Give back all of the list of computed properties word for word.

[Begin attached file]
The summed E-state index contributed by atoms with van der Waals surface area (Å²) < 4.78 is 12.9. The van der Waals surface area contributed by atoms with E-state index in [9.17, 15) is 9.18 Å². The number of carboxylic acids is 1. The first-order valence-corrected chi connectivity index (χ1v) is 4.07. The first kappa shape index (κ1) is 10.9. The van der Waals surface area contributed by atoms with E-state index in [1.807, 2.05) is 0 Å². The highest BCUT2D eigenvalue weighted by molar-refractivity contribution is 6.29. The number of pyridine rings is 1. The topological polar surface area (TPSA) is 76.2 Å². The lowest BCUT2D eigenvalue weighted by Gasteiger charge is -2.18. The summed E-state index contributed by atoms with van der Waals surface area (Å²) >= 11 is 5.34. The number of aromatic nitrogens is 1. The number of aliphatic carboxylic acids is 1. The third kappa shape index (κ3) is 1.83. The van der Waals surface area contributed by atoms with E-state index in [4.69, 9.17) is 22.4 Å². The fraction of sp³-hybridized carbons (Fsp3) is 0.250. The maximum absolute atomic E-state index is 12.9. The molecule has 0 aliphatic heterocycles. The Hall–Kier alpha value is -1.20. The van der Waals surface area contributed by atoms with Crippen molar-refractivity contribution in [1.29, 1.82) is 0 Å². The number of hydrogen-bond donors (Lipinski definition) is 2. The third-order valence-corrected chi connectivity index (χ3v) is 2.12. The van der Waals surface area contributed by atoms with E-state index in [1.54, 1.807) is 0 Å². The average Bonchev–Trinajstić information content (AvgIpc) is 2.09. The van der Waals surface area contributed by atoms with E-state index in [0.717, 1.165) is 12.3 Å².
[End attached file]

The summed E-state index contributed by atoms with van der Waals surface area (Å²) < 4.78 is 12.9. The van der Waals surface area contributed by atoms with E-state index in [9.17, 15) is 9.18 Å². The number of carboxylic acids is 1. The first-order valence-corrected chi connectivity index (χ1v) is 4.07. The first kappa shape index (κ1) is 10.9. The van der Waals surface area contributed by atoms with E-state index in [1.807, 2.05) is 0 Å². The highest BCUT2D eigenvalue weighted by molar-refractivity contribution is 6.29. The number of pyridine rings is 1. The topological polar surface area (TPSA) is 76.2 Å². The lowest BCUT2D eigenvalue weighted by Gasteiger charge is -2.18. The summed E-state index contributed by atoms with van der Waals surface area (Å²) >= 11 is 5.34. The number of aromatic nitrogens is 1. The number of aliphatic carboxylic acids is 1. The third kappa shape index (κ3) is 1.83. The van der Waals surface area contributed by atoms with E-state index in [4.69, 9.17) is 22.4 Å². The fraction of sp³-hybridized carbons (Fsp3) is 0.250. The maximum absolute atomic E-state index is 12.9. The molecule has 0 aliphatic heterocycles. The Hall–Kier alpha value is -1.20. The van der Waals surface area contributed by atoms with Crippen molar-refractivity contribution in [1.29, 1.82) is 0 Å². The number of hydrogen-bond donors (Lipinski definition) is 2. The third-order valence-corrected chi connectivity index (χ3v) is 2.12. The van der Waals surface area contributed by atoms with E-state index in [1.54, 1.807) is 0 Å². The average Bonchev–Trinajstić information content (AvgIpc) is 2.09. The van der Waals surface area contributed by atoms with E-state index in [0.717, 1.165) is 12.3 Å².